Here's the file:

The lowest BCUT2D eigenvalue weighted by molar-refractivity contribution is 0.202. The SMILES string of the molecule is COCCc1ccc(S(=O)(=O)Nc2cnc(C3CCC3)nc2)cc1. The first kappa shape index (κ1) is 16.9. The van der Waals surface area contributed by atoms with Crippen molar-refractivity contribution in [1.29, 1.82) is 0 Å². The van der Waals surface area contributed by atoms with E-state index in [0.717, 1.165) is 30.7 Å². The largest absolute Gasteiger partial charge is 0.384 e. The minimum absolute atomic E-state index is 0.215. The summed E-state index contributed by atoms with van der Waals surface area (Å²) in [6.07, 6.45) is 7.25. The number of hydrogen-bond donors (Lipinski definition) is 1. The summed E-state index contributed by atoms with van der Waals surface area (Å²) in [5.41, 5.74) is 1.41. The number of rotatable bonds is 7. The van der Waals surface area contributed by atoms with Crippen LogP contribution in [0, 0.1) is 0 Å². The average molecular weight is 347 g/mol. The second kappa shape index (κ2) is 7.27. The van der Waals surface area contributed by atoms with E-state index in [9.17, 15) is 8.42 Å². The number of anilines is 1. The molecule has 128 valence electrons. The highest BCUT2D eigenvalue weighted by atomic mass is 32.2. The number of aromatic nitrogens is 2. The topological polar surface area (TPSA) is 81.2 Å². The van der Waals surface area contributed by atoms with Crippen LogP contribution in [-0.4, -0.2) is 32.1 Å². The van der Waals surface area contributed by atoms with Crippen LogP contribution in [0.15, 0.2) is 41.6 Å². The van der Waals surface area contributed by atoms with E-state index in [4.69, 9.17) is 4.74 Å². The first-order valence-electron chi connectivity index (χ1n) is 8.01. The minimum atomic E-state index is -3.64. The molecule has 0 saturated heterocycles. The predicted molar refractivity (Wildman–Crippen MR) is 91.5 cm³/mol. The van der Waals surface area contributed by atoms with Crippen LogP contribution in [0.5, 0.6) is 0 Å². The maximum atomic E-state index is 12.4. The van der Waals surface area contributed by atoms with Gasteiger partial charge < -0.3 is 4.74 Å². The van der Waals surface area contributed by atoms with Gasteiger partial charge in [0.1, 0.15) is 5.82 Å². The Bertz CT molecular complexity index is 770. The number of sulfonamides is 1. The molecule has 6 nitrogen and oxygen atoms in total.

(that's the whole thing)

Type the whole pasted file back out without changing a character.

The lowest BCUT2D eigenvalue weighted by molar-refractivity contribution is 0.202. The SMILES string of the molecule is COCCc1ccc(S(=O)(=O)Nc2cnc(C3CCC3)nc2)cc1. The first kappa shape index (κ1) is 16.9. The van der Waals surface area contributed by atoms with Crippen molar-refractivity contribution in [1.29, 1.82) is 0 Å². The van der Waals surface area contributed by atoms with E-state index in [0.717, 1.165) is 30.7 Å². The largest absolute Gasteiger partial charge is 0.384 e. The minimum absolute atomic E-state index is 0.215. The summed E-state index contributed by atoms with van der Waals surface area (Å²) in [6.07, 6.45) is 7.25. The number of hydrogen-bond donors (Lipinski definition) is 1. The summed E-state index contributed by atoms with van der Waals surface area (Å²) in [5.41, 5.74) is 1.41. The number of rotatable bonds is 7. The van der Waals surface area contributed by atoms with Crippen LogP contribution in [0, 0.1) is 0 Å². The average molecular weight is 347 g/mol. The second kappa shape index (κ2) is 7.27. The van der Waals surface area contributed by atoms with E-state index in [9.17, 15) is 8.42 Å². The number of anilines is 1. The molecule has 128 valence electrons. The highest BCUT2D eigenvalue weighted by atomic mass is 32.2. The number of aromatic nitrogens is 2. The topological polar surface area (TPSA) is 81.2 Å². The van der Waals surface area contributed by atoms with Crippen LogP contribution in [-0.4, -0.2) is 32.1 Å². The van der Waals surface area contributed by atoms with Crippen LogP contribution in [0.15, 0.2) is 41.6 Å². The van der Waals surface area contributed by atoms with E-state index in [4.69, 9.17) is 4.74 Å². The first-order valence-electron chi connectivity index (χ1n) is 8.01. The minimum atomic E-state index is -3.64. The molecule has 0 saturated heterocycles. The predicted molar refractivity (Wildman–Crippen MR) is 91.5 cm³/mol. The van der Waals surface area contributed by atoms with Crippen LogP contribution in [0.5, 0.6) is 0 Å². The maximum atomic E-state index is 12.4. The van der Waals surface area contributed by atoms with Gasteiger partial charge < -0.3 is 4.74 Å². The van der Waals surface area contributed by atoms with Gasteiger partial charge in [0.1, 0.15) is 5.82 Å². The Bertz CT molecular complexity index is 770. The number of sulfonamides is 1. The molecule has 6 nitrogen and oxygen atoms in total.